“Wolf believed that a verbal reaction could adequately convey the contents of the video and that the visual images did not add much to a full understanding of the behaviors of Coach Rice,” the report says.
Pernetti told Mark Hershorn, who at the time chaired the board’s Committee on Intercollegiate Athletics, about the video and investigations on Dec. 3, 2012. Hershorn, who didn’t watch the video, “questioned [its] authenticity” but said if it was authentic, Rice should be fired. Hershorn told Pernetti to seek inside and outside legal counsel and talk to Barchi about how to handle Rice, but did not inform any other board members about what had happened.
Pernetti and Purcaro met numerous times with Wolf and sometimes with outside counsel in late November and early December and decided they didn’t have legal cause to fire Rice, though Wolf never advised them that was the case. But Purcaro, the report says, still believed Rice should be fired “for cause.” (While Barchi maintained even after he fired Rice that he didn’t have legal cause to do so, a close reading of Rice’s contract suggests otherwise.)
Instead, Pernetti devised the following plan, on which he briefed Barchi: suspend Rice without pay for 10 games, mandate anger management for the coach, and tack an addendum onto his contract “stating that Coach Rice would be terminated for cause if specific incidents occurred.”
But Rice and his lawyer “reacted negatively” to the suspension, and later that day Pernetti finalized a more expensive but less visible punishment: a three-game suspension without pay, a $50,000 fine, mandatory anger management training, a daily practice monitor paid for by Rice, and a “zero tolerance probationary period” for the entire season.
Not until the next day did the rest of the board learn of the video and Rice’s suspension. At that meeting, Barchi – still without having seen the video – “endorsed” the punishment handed down by Pernetti, who told the governors that officials “dealt with this very proactively” and that this was “a significant hit.”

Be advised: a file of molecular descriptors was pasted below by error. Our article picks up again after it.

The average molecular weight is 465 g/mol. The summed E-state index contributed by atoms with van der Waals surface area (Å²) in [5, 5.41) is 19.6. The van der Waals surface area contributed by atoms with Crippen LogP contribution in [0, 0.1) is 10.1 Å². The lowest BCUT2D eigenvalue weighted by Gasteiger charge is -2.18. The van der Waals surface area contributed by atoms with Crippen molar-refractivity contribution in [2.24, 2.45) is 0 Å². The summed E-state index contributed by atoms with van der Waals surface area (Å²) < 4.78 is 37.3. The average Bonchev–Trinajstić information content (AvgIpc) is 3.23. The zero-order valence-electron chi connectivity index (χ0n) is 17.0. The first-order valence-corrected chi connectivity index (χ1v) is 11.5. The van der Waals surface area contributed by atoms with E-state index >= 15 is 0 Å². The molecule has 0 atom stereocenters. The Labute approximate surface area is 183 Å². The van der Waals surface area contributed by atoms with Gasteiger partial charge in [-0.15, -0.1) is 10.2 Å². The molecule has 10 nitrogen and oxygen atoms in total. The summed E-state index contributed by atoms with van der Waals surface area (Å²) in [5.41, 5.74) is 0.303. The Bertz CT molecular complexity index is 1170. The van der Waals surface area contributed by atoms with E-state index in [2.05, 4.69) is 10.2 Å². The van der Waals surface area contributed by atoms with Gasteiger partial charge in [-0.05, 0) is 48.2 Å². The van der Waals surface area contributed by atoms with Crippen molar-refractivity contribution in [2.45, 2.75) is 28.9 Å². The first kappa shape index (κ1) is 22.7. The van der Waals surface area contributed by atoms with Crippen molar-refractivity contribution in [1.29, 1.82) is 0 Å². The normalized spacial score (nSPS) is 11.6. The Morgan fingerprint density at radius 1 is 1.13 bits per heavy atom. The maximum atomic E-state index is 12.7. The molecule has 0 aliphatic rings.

“He also mentioned that the videos showed a pattern of bad language and some physical contact,” the report says of Pernetti.
That was Dec. 13, 2012, and nobody thought about it again until March 30 of this year, when Pernetti told Barchi that ESPN planned to air the footage in a few days. Finally, Barchi said he wanted to watch it, but “due to technical difficulties” didn’t do so until the day the video aired. Barchi notified the Board of Governors and Board of Trustees that he’d fired Rice late the following morning – he informed the media first.
Pernetti, Wolf, Rice and an assistant coach all lost their jobs in the scandal’s wake. Barchi has thus far held onto his – despite renewed calls for his firing over allegations that Pernetti’s replacement, Julie Hermann, also abused players as a coach at the University of Tennessee.
What Should Change
The report’s recommendations stress presidential oversight, more and better reporting to the governing boards, and more careful attention to risk management.
First, the report says, Rutgers should require direct reporting by the athletics department’s chief financial officer and the athletics director to the senior vice president of finance and administration, a relationship that previously existed but Rutgers abandoned. Also, Rutgers should form a risk management committee – including staff from athletics, the president’s office, student affairs, general counsel, human resources and other departments – and perform a full enterprise risk management review, the report says. Such a review is designed “to view risk on a holistic level across the institution rather than in separate silos or departments.”
The report notes that 9 of the 14 institutions in the Big Ten Conference, of which Rutgers is a member, already have a risk management committee or system.
The report also suggests that Rutgers be more diligent when responding to public records requests, taking more care to identify potential concerns to the university.
And the report recommends “enhancements” to the procedures of the board and its athletics committee, including clarifying the reporting process between those two bodies, the university president and athletic director. The board should define criteria for when an issue must be brought to the attention of all members, the report says, and make sure that it and the athletics committee are meeting often enough to ensure “active rather than reactive governance.”
Improved hiring, reporting and training structures should also be put into place for the human resources staff who act as liaisons to different departments, the report says. And Rutgers should clarify what sorts of issues should be reported to the head of university relations “to ensure that serious issues are considered outside of the specific department in which they occur and to promote additional lines of communication from the departments to the central communications function.”